The rising popularity of virtual private networks raises a natural question: why use a VPN in the first place? Well, it’s quite simple. The main reason is to protect your online activity. Whether you wish to hide from hackers, your ISP, or third-party ad agencies, encrypting your data is the best solution. From hiding your IP address to securing your personal information, the service can be beneficial in many ways. Read on as we go into the spicy details about its powers.
Reasons to use a VPN:
- Hide your browsing activity from snoopers
- Protect your data from being stolen and sold
- Prevent phishing
- Bypass regional and network blocks
- Reject targeted advertising
- Stay secure on public Wi-Fi
- Dodge price discrimination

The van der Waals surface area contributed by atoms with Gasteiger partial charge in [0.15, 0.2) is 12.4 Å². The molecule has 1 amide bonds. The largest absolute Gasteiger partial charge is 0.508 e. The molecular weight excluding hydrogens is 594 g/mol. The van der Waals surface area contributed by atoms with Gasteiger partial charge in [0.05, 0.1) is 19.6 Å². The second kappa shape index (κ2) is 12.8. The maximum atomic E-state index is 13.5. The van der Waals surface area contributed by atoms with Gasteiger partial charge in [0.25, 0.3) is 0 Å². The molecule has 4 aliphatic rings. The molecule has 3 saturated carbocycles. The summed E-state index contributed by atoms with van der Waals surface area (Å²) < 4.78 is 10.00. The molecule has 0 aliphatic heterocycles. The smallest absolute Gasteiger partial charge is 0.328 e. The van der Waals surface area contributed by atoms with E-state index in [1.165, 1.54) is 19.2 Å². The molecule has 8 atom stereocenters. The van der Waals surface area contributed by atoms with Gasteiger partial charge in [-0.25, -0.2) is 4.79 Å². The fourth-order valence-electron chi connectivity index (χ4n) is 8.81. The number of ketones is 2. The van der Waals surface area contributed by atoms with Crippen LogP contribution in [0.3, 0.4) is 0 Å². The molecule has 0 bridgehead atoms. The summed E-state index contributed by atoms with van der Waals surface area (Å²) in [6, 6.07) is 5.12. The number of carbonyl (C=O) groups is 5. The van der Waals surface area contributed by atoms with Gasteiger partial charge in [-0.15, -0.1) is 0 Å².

- Protect every device
What’s a VPN?
A Virtual Private Network (VPN) is a technology that encrypts your web traffic (making it unreadable to spies) and routes it via a VPN server (giving you a different IP). This way, anything you do on the internet is more secure and private.
According to a study done by Security.org, privacy and security online are becoming increasingly important to the everyday internet user.
From data collection to hacking and identity theft, there are many things that leave people craving digital protection. While a VPN provides just that, you’ll find out it’s not the only reason to use a VPN!
Hide your browsing activity from snoopers